Tackling this issue requires some really smart thinking and loads of testing, so I won’t insult you with platitudes. Well, maybe one: Creighton Abrams wrote, “When eating an elephant take one bite at a time” (apologies to my animal welfare and environmental clients). This article’s bite is about tossing out some perceived wisdoms you might be holding onto, and helping you turn online advertising into a successful fundraising channel.
Your audience IS your digital strategy
Let’s start by extricating this overly-used, meaningless word “digital.” People once painted on cave walls. Now they share photos of their hunt with their followers. Things change. It’s all “digital” now. We are touched by digital messages nearly every waking hour of the day: whether working, leisure reading, viewing, or browsing. Start your strategy with a hypothesis of your target audience’s daily habits and develop a touchpoint plan that envelops their day and incorporates many publishers and channels (i.e., display, social, incentivized, affinity email).Your audience will tune in to some and tune out of others, but online is a frequency medium, and messages become cumulative and finally stick.
Cast a wide net
Your online test should begin by casting a wide tactical net.. Our initial plans for nonprofits always include one or more of the larger networks (Aol, Yahoo), with target demographics that include what we know (our current donor profile), what we hope to discover (i.e., younger donors), and a smattering of what we don’t know (surprise!).
Creative best be sweet
The ideal creative approach could be the subject of its own article. In brief, you should develop at least 3-5 creative approaches. The concepts should span a motivational and emotional spectrum, and the messaging should allow you to test value propositions and messaging approaches. But keep the brand tight. Your brand is the glue that holds the campaign together, so make sure all of your ads feel connected and build a brand voice together, rather than compete with itself for attention.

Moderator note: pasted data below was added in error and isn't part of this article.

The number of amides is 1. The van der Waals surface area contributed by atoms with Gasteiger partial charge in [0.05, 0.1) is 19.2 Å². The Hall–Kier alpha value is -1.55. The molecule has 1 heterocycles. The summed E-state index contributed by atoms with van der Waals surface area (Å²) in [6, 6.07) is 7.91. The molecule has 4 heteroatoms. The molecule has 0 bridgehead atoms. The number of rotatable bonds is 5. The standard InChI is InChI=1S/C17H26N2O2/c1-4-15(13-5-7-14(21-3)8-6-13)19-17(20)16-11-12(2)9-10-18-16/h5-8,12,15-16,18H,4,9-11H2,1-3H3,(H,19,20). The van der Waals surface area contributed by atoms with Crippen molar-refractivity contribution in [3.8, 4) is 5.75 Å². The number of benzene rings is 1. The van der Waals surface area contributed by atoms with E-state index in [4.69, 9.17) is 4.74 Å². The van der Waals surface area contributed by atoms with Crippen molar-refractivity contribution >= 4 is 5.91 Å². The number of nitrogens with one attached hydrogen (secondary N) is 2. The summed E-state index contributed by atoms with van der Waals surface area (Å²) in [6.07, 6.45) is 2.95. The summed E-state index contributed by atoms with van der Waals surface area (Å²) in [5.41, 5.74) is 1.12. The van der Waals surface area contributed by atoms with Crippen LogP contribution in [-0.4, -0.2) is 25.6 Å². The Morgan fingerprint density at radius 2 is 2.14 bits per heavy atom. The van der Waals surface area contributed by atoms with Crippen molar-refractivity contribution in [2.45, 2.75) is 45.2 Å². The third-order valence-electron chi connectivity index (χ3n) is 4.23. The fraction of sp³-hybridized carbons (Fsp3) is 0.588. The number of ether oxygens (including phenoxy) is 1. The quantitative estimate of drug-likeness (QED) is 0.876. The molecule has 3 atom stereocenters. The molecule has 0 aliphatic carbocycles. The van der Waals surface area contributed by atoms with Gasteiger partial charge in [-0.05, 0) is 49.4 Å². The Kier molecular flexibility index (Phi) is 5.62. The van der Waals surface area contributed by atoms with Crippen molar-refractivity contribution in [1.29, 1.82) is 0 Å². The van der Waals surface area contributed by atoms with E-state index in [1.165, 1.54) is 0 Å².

Don’t miss a thing
Your web team and ad team need to work hand-in-glove when it comes to tracking the activity of your launch. Every ad unit, search result, social destination, or text link needs to be tagged, and every page on your web site needs to be pixeled. Campaign intelligence will be the lifeblood of your online campaign.
Also be sure to factor in other drivers that may be in market when your online test begins. Is there DRTV running? A mail drop? Make sure you establish web traffic benchmarks and donation baselines so you can isolate the results of each tactic.
The moment you hit the big “Go” button, the real work of your campaign begins. Sorry, you can’t “set it and forget it.”Keep your hands on the levers of the campaign control room. Tweak the media by watching the performance by publisher, time of day, and audience segment. That doesn’t mean that each segment gets the same optimization but rather knowing that each segment is OK to operate with its own top performers. A unifying theme might exist in line with an overall strategy, but it’s our job to know when and where to pull those levers. Optimize the creative by testing calls-to-action, photography, and copy. And do it all in real time. The need for speed and fluidity means your media, creative, and analytics teams need to be at the same table.